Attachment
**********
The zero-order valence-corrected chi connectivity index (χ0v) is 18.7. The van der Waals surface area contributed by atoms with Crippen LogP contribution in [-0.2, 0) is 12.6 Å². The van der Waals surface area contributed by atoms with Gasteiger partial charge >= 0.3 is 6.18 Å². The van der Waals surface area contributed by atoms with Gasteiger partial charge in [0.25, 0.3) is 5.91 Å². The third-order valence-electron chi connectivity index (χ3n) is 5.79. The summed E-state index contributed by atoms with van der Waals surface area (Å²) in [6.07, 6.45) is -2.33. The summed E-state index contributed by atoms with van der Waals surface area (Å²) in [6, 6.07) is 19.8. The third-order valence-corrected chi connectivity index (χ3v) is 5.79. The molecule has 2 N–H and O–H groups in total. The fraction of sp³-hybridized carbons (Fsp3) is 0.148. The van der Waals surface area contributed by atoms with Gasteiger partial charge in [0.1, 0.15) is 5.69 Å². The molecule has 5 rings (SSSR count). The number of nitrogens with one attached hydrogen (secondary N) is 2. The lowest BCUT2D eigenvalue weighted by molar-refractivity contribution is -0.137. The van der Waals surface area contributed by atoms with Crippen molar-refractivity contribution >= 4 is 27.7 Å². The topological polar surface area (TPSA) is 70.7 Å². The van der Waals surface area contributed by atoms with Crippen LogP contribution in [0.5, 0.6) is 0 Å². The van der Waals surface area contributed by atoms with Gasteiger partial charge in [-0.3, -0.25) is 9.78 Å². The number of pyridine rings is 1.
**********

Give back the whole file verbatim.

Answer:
The zero-order valence-corrected chi connectivity index (χ0v) is 18.7. The van der Waals surface area contributed by atoms with Crippen LogP contribution in [-0.2, 0) is 12.6 Å². The van der Waals surface area contributed by atoms with Gasteiger partial charge >= 0.3 is 6.18 Å². The van der Waals surface area contributed by atoms with Gasteiger partial charge in [0.25, 0.3) is 5.91 Å². The third-order valence-electron chi connectivity index (χ3n) is 5.79. The summed E-state index contributed by atoms with van der Waals surface area (Å²) in [6.07, 6.45) is -2.33. The summed E-state index contributed by atoms with van der Waals surface area (Å²) in [6, 6.07) is 19.8. The third-order valence-corrected chi connectivity index (χ3v) is 5.79. The molecule has 2 N–H and O–H groups in total. The fraction of sp³-hybridized carbons (Fsp3) is 0.148. The van der Waals surface area contributed by atoms with Gasteiger partial charge in [0.1, 0.15) is 5.69 Å². The molecule has 5 rings (SSSR count). The number of nitrogens with one attached hydrogen (secondary N) is 2. The lowest BCUT2D eigenvalue weighted by molar-refractivity contribution is -0.137. The van der Waals surface area contributed by atoms with Crippen molar-refractivity contribution >= 4 is 27.7 Å². The topological polar surface area (TPSA) is 70.7 Å². The van der Waals surface area contributed by atoms with Crippen LogP contribution in [0.5, 0.6) is 0 Å². The van der Waals surface area contributed by atoms with Gasteiger partial charge in [-0.3, -0.25) is 9.78 Å². The number of pyridine rings is 1.